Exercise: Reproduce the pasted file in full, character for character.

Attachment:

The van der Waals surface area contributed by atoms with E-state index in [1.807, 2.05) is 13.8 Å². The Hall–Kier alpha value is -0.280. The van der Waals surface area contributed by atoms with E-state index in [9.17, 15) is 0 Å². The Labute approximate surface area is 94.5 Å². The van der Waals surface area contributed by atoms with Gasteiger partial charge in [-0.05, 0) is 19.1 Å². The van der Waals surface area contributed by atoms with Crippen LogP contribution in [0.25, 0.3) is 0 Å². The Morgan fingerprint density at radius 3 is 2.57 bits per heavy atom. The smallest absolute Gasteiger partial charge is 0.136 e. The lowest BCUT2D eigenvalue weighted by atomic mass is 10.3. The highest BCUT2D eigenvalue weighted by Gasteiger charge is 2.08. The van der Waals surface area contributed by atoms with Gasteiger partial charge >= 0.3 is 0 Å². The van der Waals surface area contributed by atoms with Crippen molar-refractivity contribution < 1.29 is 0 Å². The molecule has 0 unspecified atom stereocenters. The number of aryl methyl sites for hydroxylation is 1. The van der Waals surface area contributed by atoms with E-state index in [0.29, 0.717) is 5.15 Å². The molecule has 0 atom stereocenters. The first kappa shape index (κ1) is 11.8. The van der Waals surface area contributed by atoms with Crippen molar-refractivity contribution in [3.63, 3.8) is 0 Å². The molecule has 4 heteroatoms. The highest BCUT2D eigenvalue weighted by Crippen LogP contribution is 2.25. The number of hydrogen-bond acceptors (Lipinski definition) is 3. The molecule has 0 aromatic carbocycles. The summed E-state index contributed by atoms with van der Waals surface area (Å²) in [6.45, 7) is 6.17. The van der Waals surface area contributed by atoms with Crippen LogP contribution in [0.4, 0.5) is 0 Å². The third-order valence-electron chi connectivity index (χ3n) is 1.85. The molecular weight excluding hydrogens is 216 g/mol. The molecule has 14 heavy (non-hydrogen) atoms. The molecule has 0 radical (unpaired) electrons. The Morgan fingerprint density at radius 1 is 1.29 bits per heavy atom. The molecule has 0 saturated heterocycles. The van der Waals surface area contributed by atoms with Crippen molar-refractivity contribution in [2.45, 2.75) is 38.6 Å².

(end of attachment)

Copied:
The van der Waals surface area contributed by atoms with E-state index in [1.807, 2.05) is 13.8 Å². The Hall–Kier alpha value is -0.280. The van der Waals surface area contributed by atoms with E-state index in [9.17, 15) is 0 Å². The Labute approximate surface area is 94.5 Å². The van der Waals surface area contributed by atoms with Gasteiger partial charge in [-0.05, 0) is 19.1 Å². The van der Waals surface area contributed by atoms with Crippen LogP contribution in [0.25, 0.3) is 0 Å². The Morgan fingerprint density at radius 3 is 2.57 bits per heavy atom. The smallest absolute Gasteiger partial charge is 0.136 e. The lowest BCUT2D eigenvalue weighted by atomic mass is 10.3. The highest BCUT2D eigenvalue weighted by Gasteiger charge is 2.08. The van der Waals surface area contributed by atoms with Gasteiger partial charge >= 0.3 is 0 Å². The van der Waals surface area contributed by atoms with Crippen molar-refractivity contribution < 1.29 is 0 Å². The molecule has 0 unspecified atom stereocenters. The number of aryl methyl sites for hydroxylation is 1. The van der Waals surface area contributed by atoms with E-state index in [0.29, 0.717) is 5.15 Å². The molecule has 0 atom stereocenters. The first kappa shape index (κ1) is 11.8. The van der Waals surface area contributed by atoms with Crippen molar-refractivity contribution in [3.63, 3.8) is 0 Å². The molecule has 4 heteroatoms. The highest BCUT2D eigenvalue weighted by Crippen LogP contribution is 2.25. The number of hydrogen-bond acceptors (Lipinski definition) is 3. The molecule has 0 aromatic carbocycles. The summed E-state index contributed by atoms with van der Waals surface area (Å²) in [6.45, 7) is 6.17. The van der Waals surface area contributed by atoms with Crippen LogP contribution in [0.4, 0.5) is 0 Å². The third-order valence-electron chi connectivity index (χ3n) is 1.85. The molecular weight excluding hydrogens is 216 g/mol. The molecule has 14 heavy (non-hydrogen) atoms. The molecule has 0 radical (unpaired) electrons. The Morgan fingerprint density at radius 1 is 1.29 bits per heavy atom. The molecule has 0 saturated heterocycles. The van der Waals surface area contributed by atoms with Crippen molar-refractivity contribution in [2.45, 2.75) is 38.6 Å².